Arrest of scissor-wielding man on Winnipeg bus prompts transit union to call for help
Police used Taser to subdue man on Winnipeg Transit bus Wednesday
The union representing Winnipeg Transit workers says quick thinking by a driver may have prevented an injury, or worse, after a man armed with a pair of scissors threatened passengers and tried to stab a bus driver on Wednesday.
Officers responding to the incident had to use a Taser to subdue the 29–year–old man before arresting him, the police service said in a Thursday news release.
The bus was parked at Portage Avenue and Arlington Street at about 5 p.m., when police responded to a call about an aggressive man armed with scissors on the bus. All of the passengers had safely escaped, but the driver was left on the vehicle with the man.
According to the local head of the Amalgamated Transit Union, the driver escaped injury by using part of a protective shield for cover.
"The operator was smart enough, or quick enough, to be able to take the shield door and block the aisle," said ATU Local 1505 president Aleem Chaudhary. "When he blocked the aisle, he was able to block the assailant from coming to him and be able to stab him."
The 29-year-old man arrested faces charges of assault with a weapon and possession of a weapon.
The incident has the transit union — which is currently in a legal strike position and locked in a bitter contract dispute with the city —calling for more psychological supports for drivers.
The union has flagged safety as a growing concern for drivers in recent years following high-profile violent incidents involving employees, including the stabbing death of driver Irvine Fraser in 2017.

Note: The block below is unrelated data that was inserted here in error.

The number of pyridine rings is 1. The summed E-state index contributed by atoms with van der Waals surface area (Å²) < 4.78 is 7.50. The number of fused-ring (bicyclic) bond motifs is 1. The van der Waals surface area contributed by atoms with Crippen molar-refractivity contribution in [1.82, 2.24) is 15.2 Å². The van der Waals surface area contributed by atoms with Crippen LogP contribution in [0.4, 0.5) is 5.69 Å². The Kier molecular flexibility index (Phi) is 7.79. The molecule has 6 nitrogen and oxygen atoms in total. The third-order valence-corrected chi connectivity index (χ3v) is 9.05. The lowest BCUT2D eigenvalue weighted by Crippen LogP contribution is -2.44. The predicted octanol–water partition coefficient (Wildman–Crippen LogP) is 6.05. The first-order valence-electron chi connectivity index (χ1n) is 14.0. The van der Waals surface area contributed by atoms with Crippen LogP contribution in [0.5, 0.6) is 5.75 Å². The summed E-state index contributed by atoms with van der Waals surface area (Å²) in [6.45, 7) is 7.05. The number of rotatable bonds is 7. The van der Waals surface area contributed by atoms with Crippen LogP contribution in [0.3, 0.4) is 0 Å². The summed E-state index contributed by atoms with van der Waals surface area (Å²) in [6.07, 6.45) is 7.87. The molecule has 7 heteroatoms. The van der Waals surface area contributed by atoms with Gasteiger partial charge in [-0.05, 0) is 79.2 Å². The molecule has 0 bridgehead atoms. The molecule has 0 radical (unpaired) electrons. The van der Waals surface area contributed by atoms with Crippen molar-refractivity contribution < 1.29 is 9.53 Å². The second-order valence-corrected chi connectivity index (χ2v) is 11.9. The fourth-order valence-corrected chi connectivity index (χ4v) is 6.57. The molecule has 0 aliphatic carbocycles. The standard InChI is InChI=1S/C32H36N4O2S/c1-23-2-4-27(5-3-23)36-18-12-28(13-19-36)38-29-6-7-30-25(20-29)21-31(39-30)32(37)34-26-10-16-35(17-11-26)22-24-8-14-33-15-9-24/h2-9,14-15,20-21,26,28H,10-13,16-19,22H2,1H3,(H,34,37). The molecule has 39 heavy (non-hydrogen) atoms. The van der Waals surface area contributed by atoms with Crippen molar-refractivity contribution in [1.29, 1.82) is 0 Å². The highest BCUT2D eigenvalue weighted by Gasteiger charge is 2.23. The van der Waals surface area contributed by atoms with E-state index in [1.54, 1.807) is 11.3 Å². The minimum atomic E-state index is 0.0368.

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"We want to be able to have a system where other operators … are trained to be able to help these people right after serious incidents like this occur," Chaudhary said.
The union president says the driver was not offered that kind of assistance following Wednesday's incident, and the union is pushing for such supports in negotiations with the city.
"He was not given the kind of support he needed — he deserved," Chaudhary said. Some type of assistance is supposed to be available through Winnipeg Transit to drivers, but in practice, that often doesn't happen, he said.
"Unfortunately the management is in a different world — they live in a different world than our passengers and our operators do," Chaudhary said.
Supports in place: city
The City of Winnipeg says the type of assistance Chaudhary is calling for already exists.
"Winnipeg Transit has a number of supports in place to assist employees who have been involved in an incident," a spokesperson in an email.
"One such example is the Critical Incident Stress Management (CISM) program, which is designed to provide assistance and support to on-street personnel after an incident occurs. The program is confidential, and offers volunteer peer-based support."
The city says transit supervisors are immediately dispatched to incidents and are trained to "recognize the signs of stress and initiate psychological first aid from a peer supporter."
Staff are also able to access free, confidential, voluntary, professional counselling services, the city said, which are available to employees and immediate family members around the clock.